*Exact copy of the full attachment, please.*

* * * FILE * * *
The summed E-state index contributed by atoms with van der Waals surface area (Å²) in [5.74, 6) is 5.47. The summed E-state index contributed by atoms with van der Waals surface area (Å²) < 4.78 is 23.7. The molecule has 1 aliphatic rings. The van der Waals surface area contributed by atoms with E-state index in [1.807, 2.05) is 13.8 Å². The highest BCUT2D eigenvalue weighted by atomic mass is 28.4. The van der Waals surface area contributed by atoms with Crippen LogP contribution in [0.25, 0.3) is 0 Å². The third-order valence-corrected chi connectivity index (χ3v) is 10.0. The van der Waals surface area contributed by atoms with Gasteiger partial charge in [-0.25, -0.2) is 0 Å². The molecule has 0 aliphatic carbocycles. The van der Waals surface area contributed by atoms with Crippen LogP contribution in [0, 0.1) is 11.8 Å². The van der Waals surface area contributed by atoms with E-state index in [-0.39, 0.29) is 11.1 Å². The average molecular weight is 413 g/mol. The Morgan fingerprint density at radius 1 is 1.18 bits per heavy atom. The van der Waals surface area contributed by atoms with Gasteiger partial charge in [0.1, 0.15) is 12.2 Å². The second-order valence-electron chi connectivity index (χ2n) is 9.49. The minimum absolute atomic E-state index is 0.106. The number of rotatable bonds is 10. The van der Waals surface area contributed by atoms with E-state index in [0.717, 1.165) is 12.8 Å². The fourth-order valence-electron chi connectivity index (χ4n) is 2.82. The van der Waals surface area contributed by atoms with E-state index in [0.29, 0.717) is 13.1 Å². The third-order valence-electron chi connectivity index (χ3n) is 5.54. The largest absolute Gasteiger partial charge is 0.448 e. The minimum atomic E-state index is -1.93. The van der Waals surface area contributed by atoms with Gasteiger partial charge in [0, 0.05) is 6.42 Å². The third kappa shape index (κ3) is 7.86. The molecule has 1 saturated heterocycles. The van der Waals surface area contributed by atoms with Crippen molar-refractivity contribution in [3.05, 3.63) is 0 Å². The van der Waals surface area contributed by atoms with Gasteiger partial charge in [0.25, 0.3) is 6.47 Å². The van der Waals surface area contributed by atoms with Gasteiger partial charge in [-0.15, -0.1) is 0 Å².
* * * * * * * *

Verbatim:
The summed E-state index contributed by atoms with van der Waals surface area (Å²) in [5.74, 6) is 5.47. The summed E-state index contributed by atoms with van der Waals surface area (Å²) < 4.78 is 23.7. The molecule has 1 aliphatic rings. The van der Waals surface area contributed by atoms with E-state index in [1.807, 2.05) is 13.8 Å². The highest BCUT2D eigenvalue weighted by atomic mass is 28.4. The van der Waals surface area contributed by atoms with Crippen LogP contribution in [0.25, 0.3) is 0 Å². The third-order valence-corrected chi connectivity index (χ3v) is 10.0. The van der Waals surface area contributed by atoms with Gasteiger partial charge in [-0.25, -0.2) is 0 Å². The molecule has 0 aliphatic carbocycles. The van der Waals surface area contributed by atoms with Crippen LogP contribution in [0, 0.1) is 11.8 Å². The van der Waals surface area contributed by atoms with E-state index in [-0.39, 0.29) is 11.1 Å². The average molecular weight is 413 g/mol. The Morgan fingerprint density at radius 1 is 1.18 bits per heavy atom. The van der Waals surface area contributed by atoms with Gasteiger partial charge in [0.1, 0.15) is 12.2 Å². The second-order valence-electron chi connectivity index (χ2n) is 9.49. The minimum absolute atomic E-state index is 0.106. The number of rotatable bonds is 10. The van der Waals surface area contributed by atoms with E-state index in [0.717, 1.165) is 12.8 Å². The fourth-order valence-electron chi connectivity index (χ4n) is 2.82. The van der Waals surface area contributed by atoms with E-state index in [0.29, 0.717) is 13.1 Å². The third-order valence-electron chi connectivity index (χ3n) is 5.54. The largest absolute Gasteiger partial charge is 0.448 e. The minimum atomic E-state index is -1.93. The van der Waals surface area contributed by atoms with Gasteiger partial charge in [0, 0.05) is 6.42 Å². The third kappa shape index (κ3) is 7.86. The molecule has 1 saturated heterocycles. The van der Waals surface area contributed by atoms with Crippen molar-refractivity contribution in [3.05, 3.63) is 0 Å². The van der Waals surface area contributed by atoms with Gasteiger partial charge in [0.25, 0.3) is 6.47 Å². The van der Waals surface area contributed by atoms with Gasteiger partial charge in [-0.15, -0.1) is 0 Å².